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Walking on eggshells, whoah-oh, and don’t it feel bad

Deb is sick of the perceived sensitivity so many people seem to exhibit recently
Daresay - Deb Meissner

I am sick to death of the hyper-sensitivity people are displaying to just about everything these days.

I have said many times how balance in spirit, deeds and thoughts are important to maintain not only sanity, but some semblance of decorum in society.

I know the effects of the last three years of lockdowns, opposing philosophies, the rise of social media, have been very difficult for folks.

But what it seems to me is it has brought a kind of hyper-sensitivity with it.

Don’t get me wrong, cultural sensitivity is important. The APA (American Psychological Association) says “cultural sensitivity is awareness and appreciation of the values, norms, and beliefs characteristic of a cultural, ethnic, racial, or other group that is not one’s own, accompanied by a willingness to adapt one’s behaviour accordingly.”

Being culturally sensitive is great, being over-board sensitive to everything is not.

Examples for me would be when I talked about my husband in a column not long ago, and his absolute singular focus on hockey when his team is on, I, in jest, called myself a “hockey window” during the season.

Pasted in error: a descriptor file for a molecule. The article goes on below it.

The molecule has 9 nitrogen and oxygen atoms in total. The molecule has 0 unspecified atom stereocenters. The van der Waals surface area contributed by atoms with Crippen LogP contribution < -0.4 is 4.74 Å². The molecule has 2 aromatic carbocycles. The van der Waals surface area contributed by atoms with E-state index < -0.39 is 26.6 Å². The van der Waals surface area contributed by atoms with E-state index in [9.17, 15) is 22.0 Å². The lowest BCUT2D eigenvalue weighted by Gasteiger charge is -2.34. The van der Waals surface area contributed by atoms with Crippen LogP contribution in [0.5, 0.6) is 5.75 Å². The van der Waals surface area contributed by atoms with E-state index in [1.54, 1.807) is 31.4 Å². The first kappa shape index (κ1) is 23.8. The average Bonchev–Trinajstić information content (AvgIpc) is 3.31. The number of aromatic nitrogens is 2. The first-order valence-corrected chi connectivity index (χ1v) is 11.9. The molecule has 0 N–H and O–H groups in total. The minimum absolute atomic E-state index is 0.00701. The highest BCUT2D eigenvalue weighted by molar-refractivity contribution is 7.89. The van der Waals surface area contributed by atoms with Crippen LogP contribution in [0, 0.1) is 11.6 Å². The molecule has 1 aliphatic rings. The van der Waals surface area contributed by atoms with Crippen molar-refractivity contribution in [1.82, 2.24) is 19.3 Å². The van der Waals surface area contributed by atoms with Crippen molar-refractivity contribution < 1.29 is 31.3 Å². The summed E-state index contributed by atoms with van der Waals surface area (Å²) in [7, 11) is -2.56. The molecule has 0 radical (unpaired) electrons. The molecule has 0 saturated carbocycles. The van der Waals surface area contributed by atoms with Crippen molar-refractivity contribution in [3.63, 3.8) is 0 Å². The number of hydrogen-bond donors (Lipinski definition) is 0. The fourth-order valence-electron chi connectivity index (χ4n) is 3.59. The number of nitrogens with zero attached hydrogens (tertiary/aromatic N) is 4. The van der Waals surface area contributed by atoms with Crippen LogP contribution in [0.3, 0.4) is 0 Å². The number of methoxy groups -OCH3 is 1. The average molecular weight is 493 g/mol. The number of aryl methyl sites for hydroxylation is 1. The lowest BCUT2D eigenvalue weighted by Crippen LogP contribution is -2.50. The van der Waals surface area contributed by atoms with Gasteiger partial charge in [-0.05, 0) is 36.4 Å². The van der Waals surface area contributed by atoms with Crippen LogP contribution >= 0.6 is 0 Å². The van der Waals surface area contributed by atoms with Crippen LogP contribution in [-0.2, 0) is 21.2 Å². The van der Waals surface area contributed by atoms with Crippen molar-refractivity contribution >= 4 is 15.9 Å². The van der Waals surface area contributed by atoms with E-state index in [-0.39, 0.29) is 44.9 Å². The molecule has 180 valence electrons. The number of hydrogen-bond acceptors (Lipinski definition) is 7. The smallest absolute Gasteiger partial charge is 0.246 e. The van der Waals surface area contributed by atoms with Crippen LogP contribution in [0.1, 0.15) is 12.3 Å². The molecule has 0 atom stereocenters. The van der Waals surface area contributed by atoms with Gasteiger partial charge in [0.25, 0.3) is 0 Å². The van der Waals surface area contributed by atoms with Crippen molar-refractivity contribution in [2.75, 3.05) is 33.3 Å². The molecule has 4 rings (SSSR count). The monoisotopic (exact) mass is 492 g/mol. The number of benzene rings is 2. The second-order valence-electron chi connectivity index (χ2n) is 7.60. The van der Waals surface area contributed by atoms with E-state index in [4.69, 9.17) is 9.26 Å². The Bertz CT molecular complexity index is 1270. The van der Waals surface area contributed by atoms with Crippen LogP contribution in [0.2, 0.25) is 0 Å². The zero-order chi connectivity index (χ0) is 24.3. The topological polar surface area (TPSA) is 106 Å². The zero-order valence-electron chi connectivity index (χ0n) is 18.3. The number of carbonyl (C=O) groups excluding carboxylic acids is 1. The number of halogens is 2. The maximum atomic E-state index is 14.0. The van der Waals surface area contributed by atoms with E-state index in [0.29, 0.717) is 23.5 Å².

Many others have said the same to me about their husbands during fishing season, hunting season and so on.

It is not a saying to be hurtful, we are saying it in a way to make fun of our husbands’ obsessions.

Well, sure enough two letters arrived giving me crap on how hurtful I’d been.

Get real people. And as the old saying goes, give your head a shake. People are way too sensitive these days.

Another example recently really rilled me up, when I was asked (in a very snide way) by a young person (20 or less), “well, what is your pronoun.”

This was during a discussion on how to address people.

What ran through my head and what came out of my mouth were two very different things. In response to the young person being so snide to an elder (I am over 60), I said “Mrs.”

“You may call me Mrs. Meissner,” I continued, “My name is Debby or Deb, that is how people address me.”

There is being sensitive and truly trying to learn, be informed and understand, and then there are those who are just being ridiculous and I, for one, am sick of it. I know many people who feel the same.

I care for people, I also respect people.

I also, at times, use funny sayings that most people understand in the light-hearted way I am saying them.

Not everything has to be so serious all the time.

Lighten up, relax, laugh a little. Life is hard enough, without everyone being on guard about every single thing someone does or doesn’t say.

Use common sense people, and choose your battles in a more constructive way.